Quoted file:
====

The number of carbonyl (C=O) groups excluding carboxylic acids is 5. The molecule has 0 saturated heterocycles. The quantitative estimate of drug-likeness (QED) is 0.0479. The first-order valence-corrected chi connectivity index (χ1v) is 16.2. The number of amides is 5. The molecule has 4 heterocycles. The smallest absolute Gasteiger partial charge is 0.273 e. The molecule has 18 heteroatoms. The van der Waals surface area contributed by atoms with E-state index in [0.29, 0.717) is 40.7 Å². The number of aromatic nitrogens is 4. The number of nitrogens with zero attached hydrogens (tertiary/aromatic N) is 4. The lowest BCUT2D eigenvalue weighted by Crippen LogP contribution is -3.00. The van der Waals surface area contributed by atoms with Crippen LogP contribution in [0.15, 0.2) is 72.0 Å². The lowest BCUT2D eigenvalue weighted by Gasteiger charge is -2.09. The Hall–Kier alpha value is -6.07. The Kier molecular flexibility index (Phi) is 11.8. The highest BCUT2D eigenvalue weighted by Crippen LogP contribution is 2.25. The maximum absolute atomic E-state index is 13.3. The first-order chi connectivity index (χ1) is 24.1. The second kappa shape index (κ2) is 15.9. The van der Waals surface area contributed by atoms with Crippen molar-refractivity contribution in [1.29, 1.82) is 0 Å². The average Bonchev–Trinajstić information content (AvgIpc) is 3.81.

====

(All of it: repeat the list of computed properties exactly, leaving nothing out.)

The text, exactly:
The number of carbonyl (C=O) groups excluding carboxylic acids is 5. The molecule has 0 saturated heterocycles. The quantitative estimate of drug-likeness (QED) is 0.0479. The first-order valence-corrected chi connectivity index (χ1v) is 16.2. The number of amides is 5. The molecule has 4 heterocycles. The smallest absolute Gasteiger partial charge is 0.273 e. The molecule has 18 heteroatoms. The van der Waals surface area contributed by atoms with E-state index in [0.29, 0.717) is 40.7 Å². The number of aromatic nitrogens is 4. The number of nitrogens with zero attached hydrogens (tertiary/aromatic N) is 4. The lowest BCUT2D eigenvalue weighted by Crippen LogP contribution is -3.00. The van der Waals surface area contributed by atoms with Crippen LogP contribution in [0.15, 0.2) is 72.0 Å². The lowest BCUT2D eigenvalue weighted by Gasteiger charge is -2.09. The Hall–Kier alpha value is -6.07. The Kier molecular flexibility index (Phi) is 11.8. The highest BCUT2D eigenvalue weighted by Crippen LogP contribution is 2.25. The maximum absolute atomic E-state index is 13.3. The first-order chi connectivity index (χ1) is 24.1. The second kappa shape index (κ2) is 15.9. The van der Waals surface area contributed by atoms with Crippen molar-refractivity contribution in [1.29, 1.82) is 0 Å². The average Bonchev–Trinajstić information content (AvgIpc) is 3.81.